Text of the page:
New order from Sedgwick County health officer calls for 1 a.m. closing for bars, nightclubs
WICHITA, Kan. (KWCH) - As part of a new public health order anticipated to start Thursday, Sedgwick County Health Officer Dr. Garold Minns is proposing an extra hour for bars and nightclubs to stay open. The added hour would push the current close time from midnight to 1 a.m., now one hour short of the pre-COVID-19 closing time. The Sedgwick County Commission will consider the latest order at its meeting Wednesday. The county commission can either approve or amend the order. Dr. Minns said the mask requirement, social-distancing guideline and gathering limit will remain the same.
Wichita bar and nightclub owners who spoke with Eyewitness News Tuesday said they’re thankful for the extra hour because it better allows them to serve customers who get off of work late. They said the additional time to stay open will help them get back on track, not losing money like they were over the previous several months since the pandemic started.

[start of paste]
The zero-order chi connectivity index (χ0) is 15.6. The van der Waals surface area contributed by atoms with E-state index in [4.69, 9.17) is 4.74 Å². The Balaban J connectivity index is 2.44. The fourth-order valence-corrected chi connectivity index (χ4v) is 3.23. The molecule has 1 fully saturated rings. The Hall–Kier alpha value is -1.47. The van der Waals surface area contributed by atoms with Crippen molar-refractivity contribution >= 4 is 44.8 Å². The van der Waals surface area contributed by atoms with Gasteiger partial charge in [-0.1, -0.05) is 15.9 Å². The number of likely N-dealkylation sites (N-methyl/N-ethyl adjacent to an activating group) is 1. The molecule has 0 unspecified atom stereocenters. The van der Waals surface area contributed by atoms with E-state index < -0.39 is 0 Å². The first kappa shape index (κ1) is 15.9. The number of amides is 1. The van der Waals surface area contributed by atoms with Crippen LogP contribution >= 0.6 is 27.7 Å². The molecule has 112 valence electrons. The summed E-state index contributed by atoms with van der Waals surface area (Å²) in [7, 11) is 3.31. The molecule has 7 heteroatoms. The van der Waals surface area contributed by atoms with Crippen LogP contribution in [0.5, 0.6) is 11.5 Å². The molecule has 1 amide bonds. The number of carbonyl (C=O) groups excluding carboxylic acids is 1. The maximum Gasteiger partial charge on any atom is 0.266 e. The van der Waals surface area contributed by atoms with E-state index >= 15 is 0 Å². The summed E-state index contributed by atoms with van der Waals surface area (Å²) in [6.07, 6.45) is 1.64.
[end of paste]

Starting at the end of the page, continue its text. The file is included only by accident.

“I’m glad for that hour. I don’t understand the difference between 1 (a.m.) and 2, but we just have to be respectful of the order that’s been put into place,” said Walt’s East Co-owner Heather Westfall.
While acknowledging that 1 a.m. is better than 11 p.m. or midnight, some bar and nightclub owners wonder why the proposed order won’t allow for the extra 30 minutes to an hour they’d usually stay open before the pandemic.
“It doesn’t provide any more safety measures. It doesn’t prove any more precautions. It just drains our accounts, even farther than they have already been drained,” Blu Nightclub owner Darren Greiving said.
County leaders say the curfew is meant to keep people safe. Many owners hope Sedgwick County commissioners continue to understand how had their industry has been hit.
“You know, it’s kind of a puzzle, and some nights you get the whole puzzle together and sometimes you’ve got three pieces missing,” said Mort’s Martini and Cigar Bar Owner Morrie Sheets.
Westfall said owners will “take any help (they) can get at this point to get back into making a profit.”
“There’s really no reason to specifically point to our industry when there’s zero data showing that we’re an issue in the first place,” Greiving said. Especially this late in the game where everybody else is open."
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